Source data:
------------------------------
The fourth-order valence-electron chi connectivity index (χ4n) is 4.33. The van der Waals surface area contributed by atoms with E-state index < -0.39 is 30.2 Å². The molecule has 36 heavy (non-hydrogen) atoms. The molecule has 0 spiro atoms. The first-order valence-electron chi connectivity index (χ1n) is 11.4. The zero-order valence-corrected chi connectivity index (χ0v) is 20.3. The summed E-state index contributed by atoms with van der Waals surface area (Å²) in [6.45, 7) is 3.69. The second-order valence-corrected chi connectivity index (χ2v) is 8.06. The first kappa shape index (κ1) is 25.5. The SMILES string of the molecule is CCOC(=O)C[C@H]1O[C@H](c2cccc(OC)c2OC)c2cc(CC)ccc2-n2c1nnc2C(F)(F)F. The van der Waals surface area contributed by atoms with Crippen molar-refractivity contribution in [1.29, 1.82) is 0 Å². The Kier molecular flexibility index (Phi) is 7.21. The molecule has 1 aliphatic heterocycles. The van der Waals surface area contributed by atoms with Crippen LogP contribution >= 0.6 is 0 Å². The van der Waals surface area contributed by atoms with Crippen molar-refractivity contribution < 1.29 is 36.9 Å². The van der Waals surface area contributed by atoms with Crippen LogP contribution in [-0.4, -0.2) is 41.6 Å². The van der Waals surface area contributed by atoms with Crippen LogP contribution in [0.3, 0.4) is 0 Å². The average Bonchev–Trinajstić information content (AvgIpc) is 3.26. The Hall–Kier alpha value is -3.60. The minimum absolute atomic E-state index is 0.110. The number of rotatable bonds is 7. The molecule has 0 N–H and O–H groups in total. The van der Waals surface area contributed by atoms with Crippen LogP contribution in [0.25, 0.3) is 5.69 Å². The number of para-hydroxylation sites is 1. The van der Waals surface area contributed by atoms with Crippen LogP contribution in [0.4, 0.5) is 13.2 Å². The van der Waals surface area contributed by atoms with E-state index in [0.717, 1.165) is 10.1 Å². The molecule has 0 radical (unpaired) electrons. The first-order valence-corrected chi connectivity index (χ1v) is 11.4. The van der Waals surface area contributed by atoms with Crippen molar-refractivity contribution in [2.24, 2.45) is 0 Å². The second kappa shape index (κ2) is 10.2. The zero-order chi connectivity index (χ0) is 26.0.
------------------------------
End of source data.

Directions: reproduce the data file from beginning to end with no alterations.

The fourth-order valence-electron chi connectivity index (χ4n) is 4.33. The van der Waals surface area contributed by atoms with E-state index < -0.39 is 30.2 Å². The molecule has 36 heavy (non-hydrogen) atoms. The molecule has 0 spiro atoms. The first-order valence-electron chi connectivity index (χ1n) is 11.4. The zero-order valence-corrected chi connectivity index (χ0v) is 20.3. The summed E-state index contributed by atoms with van der Waals surface area (Å²) in [6.45, 7) is 3.69. The second-order valence-corrected chi connectivity index (χ2v) is 8.06. The first kappa shape index (κ1) is 25.5. The SMILES string of the molecule is CCOC(=O)C[C@H]1O[C@H](c2cccc(OC)c2OC)c2cc(CC)ccc2-n2c1nnc2C(F)(F)F. The van der Waals surface area contributed by atoms with Crippen molar-refractivity contribution in [1.29, 1.82) is 0 Å². The Kier molecular flexibility index (Phi) is 7.21. The molecule has 1 aliphatic heterocycles. The van der Waals surface area contributed by atoms with Crippen LogP contribution >= 0.6 is 0 Å². The van der Waals surface area contributed by atoms with Crippen molar-refractivity contribution < 1.29 is 36.9 Å². The van der Waals surface area contributed by atoms with Crippen LogP contribution in [-0.4, -0.2) is 41.6 Å². The van der Waals surface area contributed by atoms with Crippen LogP contribution in [0.3, 0.4) is 0 Å². The average Bonchev–Trinajstić information content (AvgIpc) is 3.26. The Hall–Kier alpha value is -3.60. The minimum absolute atomic E-state index is 0.110. The number of rotatable bonds is 7. The molecule has 0 N–H and O–H groups in total. The van der Waals surface area contributed by atoms with Crippen LogP contribution in [0.25, 0.3) is 5.69 Å². The number of para-hydroxylation sites is 1. The van der Waals surface area contributed by atoms with Crippen LogP contribution in [0.4, 0.5) is 13.2 Å². The van der Waals surface area contributed by atoms with E-state index in [0.717, 1.165) is 10.1 Å². The molecule has 0 radical (unpaired) electrons. The first-order valence-corrected chi connectivity index (χ1v) is 11.4. The van der Waals surface area contributed by atoms with Crippen molar-refractivity contribution in [2.24, 2.45) is 0 Å². The second kappa shape index (κ2) is 10.2. The zero-order chi connectivity index (χ0) is 26.0.